A dynamic living laboratory for growing edible and useful plants on the Colorado Plateau
The mission of the Colton Community Garden program is to: inspire and enact change towards a more resilient and sustainable food system on the Colorado Plateau while maintaining a deep level of integrity and commitment towards honoring and preserving the bio-cultural heritage of this region.
This is accomplished through the cultivation of regionally appropriate heritage seed varieties, research into sustainable/organic, local and Native American growing practices, the interpretation and demonstration of these practices, and education in small-scale, organic farming.
Located on the site of MNA founder Mary-Russell Ferrell Colton's World War II Victory Garden, the Colton Community Garden provides a gardening demonstration and testing ground. The garden showcases locally-adapted heritage and native plants, along with species that support pollinators and biodiversity.
The garden includes:
- Passive solar greenhouse built in 1976, when it was the first of its kind on the Colorado Plateau.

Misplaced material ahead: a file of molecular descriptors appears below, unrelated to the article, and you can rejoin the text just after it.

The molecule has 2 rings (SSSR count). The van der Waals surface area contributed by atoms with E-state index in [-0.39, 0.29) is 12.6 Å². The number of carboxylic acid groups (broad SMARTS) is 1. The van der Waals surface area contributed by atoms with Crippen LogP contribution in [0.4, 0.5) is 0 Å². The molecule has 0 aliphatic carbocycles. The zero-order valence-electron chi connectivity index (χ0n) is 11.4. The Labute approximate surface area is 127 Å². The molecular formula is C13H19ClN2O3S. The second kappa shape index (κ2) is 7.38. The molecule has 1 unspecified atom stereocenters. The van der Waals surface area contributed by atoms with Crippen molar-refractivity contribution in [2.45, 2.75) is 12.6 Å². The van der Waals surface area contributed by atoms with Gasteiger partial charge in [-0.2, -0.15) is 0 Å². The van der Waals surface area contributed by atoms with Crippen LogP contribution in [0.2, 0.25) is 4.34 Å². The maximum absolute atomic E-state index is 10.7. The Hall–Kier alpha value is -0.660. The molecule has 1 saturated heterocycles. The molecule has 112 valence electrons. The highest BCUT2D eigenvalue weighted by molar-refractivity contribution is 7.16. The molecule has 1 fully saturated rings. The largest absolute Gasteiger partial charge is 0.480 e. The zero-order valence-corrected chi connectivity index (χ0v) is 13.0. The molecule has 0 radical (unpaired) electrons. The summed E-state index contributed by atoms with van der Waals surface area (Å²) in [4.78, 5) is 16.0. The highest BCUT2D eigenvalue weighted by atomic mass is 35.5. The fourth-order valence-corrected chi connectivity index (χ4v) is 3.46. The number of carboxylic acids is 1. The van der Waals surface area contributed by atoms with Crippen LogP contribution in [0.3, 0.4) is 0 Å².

- Hoop House that supports the growth of seedlings for the Native Plant Program and garden.
- Demonstration areas showcasing a variety of techniques for building garden beds from reused materials and various gardening methods including Navajo planting circles, lasagna gardening, sunken gardens, raised beds and cold frames.
- Wheel chair accessible path and garden beds.
- Seasonal vegetable, fruit and heritage grain beds
- A young fruit orchard of apples and pears.
- Traditional and native short-season food crops and local varieties
The garden serves as a learning laboratory for all ages, with regular public education workshops and ongoing collaborations. In the garden people experience the wonder of the natural world while learning to live more sustainably on this earth through local production of healthy and culturally appropriate foods.
The Colton Community Gardens bring participants from:
- MNA summer Discovery Camps
- Flagstaff Arts and Leadership Academy